I would like to explain to you the madness of the mentality engendered by Vatican II with two examples.
1) Some years ago I bought the “New Jerome Biblical Commentary” directly from Amazon (that is: without reading the introduction, etc.).When the tome arrived, I noticed that it was explicitly said that some of the contributions had been written by non-Cathlics, but their orthodoxy had been checked so there need be no worries.
This stroke me as very odd. Clearly, a non-Catholic is a person who is in error and no amount of ecu-maniacal waffle will ever change a iota in this. Why, therefore, a person who is in error might be asked to write a commentary about the truth is simply beyond me. “Ah, but we have checked!”, says the publisher; which sounds as logical as to say that you have asked the plumber to make a new chair for you, but you have checked that the chair is all right. One also wonders why it was so difficult to ask Catholic authors in the first place, as one assumes that there must still be a good number available. The only possible answer is that in the post Vatican II climate, it is considered bon ton to allow Protestants to explain Christianity to Catholics. I also wonder why the opinion about “orthodoxy” of a person who can even conceive to allow a Protestant to form Catholic consciences should be of any value. I mean, these are people telling me that the plumber is good enough to make me a new chair! Finally, I wonder whether even the texts from Catholic authors are properly orthodox: an editor so concerned with “ecumenism” as to invite Protestant authors might well choose only those among the Catholic authors who are most accepted by Protestants. You see, the one with orthodoxy is a slippery slope: if an editor doesn’t show that orthodoxy is the most important thing to him, he simply loses credibility.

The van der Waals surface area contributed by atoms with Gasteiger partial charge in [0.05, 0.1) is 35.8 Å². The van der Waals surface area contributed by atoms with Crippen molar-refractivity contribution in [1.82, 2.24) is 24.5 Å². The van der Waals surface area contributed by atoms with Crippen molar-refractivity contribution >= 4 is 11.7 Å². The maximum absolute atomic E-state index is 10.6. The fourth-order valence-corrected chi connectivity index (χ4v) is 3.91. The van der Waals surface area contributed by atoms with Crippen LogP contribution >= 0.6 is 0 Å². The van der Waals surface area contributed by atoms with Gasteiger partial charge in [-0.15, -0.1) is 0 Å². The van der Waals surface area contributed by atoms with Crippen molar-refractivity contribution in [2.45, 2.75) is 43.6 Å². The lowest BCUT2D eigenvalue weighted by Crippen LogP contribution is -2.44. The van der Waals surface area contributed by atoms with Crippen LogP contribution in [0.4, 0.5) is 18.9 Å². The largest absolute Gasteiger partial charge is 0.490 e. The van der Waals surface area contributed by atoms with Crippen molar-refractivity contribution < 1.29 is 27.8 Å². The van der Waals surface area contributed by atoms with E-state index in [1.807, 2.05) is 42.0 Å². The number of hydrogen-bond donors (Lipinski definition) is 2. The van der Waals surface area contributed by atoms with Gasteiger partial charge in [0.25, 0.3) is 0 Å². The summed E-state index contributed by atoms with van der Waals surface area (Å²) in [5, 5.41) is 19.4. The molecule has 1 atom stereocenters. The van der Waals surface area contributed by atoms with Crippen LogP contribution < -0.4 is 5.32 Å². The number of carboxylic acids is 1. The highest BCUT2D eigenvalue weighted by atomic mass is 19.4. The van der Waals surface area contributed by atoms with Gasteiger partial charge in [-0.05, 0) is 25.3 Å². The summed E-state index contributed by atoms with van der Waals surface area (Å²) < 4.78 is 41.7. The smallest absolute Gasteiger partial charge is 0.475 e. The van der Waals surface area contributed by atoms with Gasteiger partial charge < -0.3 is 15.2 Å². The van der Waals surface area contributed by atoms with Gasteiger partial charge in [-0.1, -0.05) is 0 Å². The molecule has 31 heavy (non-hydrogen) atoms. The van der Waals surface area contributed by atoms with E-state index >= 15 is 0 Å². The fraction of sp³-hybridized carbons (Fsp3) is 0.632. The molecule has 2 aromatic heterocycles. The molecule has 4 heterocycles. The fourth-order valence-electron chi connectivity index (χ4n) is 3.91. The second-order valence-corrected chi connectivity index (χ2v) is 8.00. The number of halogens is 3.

Some people must stop drinking the Kool-aid (or the vodka) and start acting as Catholics. My tip to you: don’t buy the book, as the money can be better invested in writings of people of non dubious orthodoxy.
2) More recently, I ordered (always by Amazon, the situation in British bookstores being rather tragic, with “gay and lesbian” sections everywhere, and books of aggressive atheists prominently displayed in the meager “Christianity” section) a book called “A Benedictine daily prayer: a short breviary”. I thought this was safe, as it came directly from the religious order.
Fat chance. Once received the book, I noticed the comment that the book had been compiled in such a way as to be usable also by Protestants, in that those passages and prayers had been chosen, that are compatible with non-Catholic Christianity.This was explained with the fact that particularly in the US, such books are used in “ecumenical” communities. Which is as to say: as there are Catholics who pray together with Protestants (which as far as I know they are not even allowed to do; I might be wrong), let us protestantise ourselves. Here post-V II “ecumenism” shows its real face.
Isn’t it beautiful? You buy a (short) breviary from a Catholic religious order, and they give you something which has been purged from evidently Catholic elements in order to be acceptable to non-Catholics.
Idiots. No wait, let me rephrase this in a more polite manner. Idiots.
Also please note that the introduction made clear that the Benedictines themselves can’t use the version sold to me and must refer to properly orthodox sources instead. So, this compilation is not good enough for them, but I can use it. This is patronising besides being idiotic.
This is the situation we are in these tragic post-Vatican II years; years when you can’t even buy a Benedictine breviary without falling in the trap of ever-present ecu-maniacal spirit.
At that point I have decided that in principle I wouldn’t buy anything published after the V II years anymore. Thankfully, we have a wealth of books that are now becoming available again (think of Fulton Sheen, or Ronald Knox, and the likes) and if one looks long enough one can find real pearls of Catholic orthodoxy, like the never enough admired Iota Unum, also available online for free. The wealth of Catholic apologetics written in times above suspicion grows every day, and the next years will certainly see an explosion in supply as Catholics wake up to the drunkenness of the post Vatican II mentality.
I suggest that you follow, as far as practicable, the same pattern whenever you are not absolutely certain beforehand of the book’s orthodoxy (and no, the book coming from the Benedictines is not enough!).
In the present times, you trust everything published after V II at your own peril.